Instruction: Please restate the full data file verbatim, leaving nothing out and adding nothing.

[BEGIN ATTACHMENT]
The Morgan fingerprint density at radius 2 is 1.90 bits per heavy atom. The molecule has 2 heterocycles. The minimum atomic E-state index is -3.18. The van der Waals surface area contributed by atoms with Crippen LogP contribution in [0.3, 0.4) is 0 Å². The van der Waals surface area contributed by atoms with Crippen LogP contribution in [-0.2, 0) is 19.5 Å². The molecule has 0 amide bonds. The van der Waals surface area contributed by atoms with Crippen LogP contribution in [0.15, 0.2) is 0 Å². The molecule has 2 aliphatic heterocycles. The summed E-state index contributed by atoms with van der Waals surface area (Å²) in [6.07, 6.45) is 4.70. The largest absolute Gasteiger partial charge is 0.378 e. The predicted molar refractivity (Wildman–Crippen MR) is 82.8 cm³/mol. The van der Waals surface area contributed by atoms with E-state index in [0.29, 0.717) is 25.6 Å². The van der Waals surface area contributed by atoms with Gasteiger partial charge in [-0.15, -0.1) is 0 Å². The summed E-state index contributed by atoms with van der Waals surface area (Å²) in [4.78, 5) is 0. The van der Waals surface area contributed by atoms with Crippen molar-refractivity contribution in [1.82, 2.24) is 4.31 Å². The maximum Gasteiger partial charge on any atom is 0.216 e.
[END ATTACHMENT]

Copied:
The Morgan fingerprint density at radius 2 is 1.90 bits per heavy atom. The molecule has 2 heterocycles. The minimum atomic E-state index is -3.18. The van der Waals surface area contributed by atoms with Crippen LogP contribution in [0.3, 0.4) is 0 Å². The van der Waals surface area contributed by atoms with Crippen LogP contribution in [-0.2, 0) is 19.5 Å². The molecule has 0 amide bonds. The van der Waals surface area contributed by atoms with Crippen LogP contribution in [0.15, 0.2) is 0 Å². The molecule has 2 aliphatic heterocycles. The summed E-state index contributed by atoms with van der Waals surface area (Å²) in [6.07, 6.45) is 4.70. The largest absolute Gasteiger partial charge is 0.378 e. The predicted molar refractivity (Wildman–Crippen MR) is 82.8 cm³/mol. The van der Waals surface area contributed by atoms with E-state index in [0.29, 0.717) is 25.6 Å². The van der Waals surface area contributed by atoms with Gasteiger partial charge in [-0.15, -0.1) is 0 Å². The summed E-state index contributed by atoms with van der Waals surface area (Å²) in [4.78, 5) is 0. The van der Waals surface area contributed by atoms with Crippen molar-refractivity contribution in [1.82, 2.24) is 4.31 Å². The maximum Gasteiger partial charge on any atom is 0.216 e.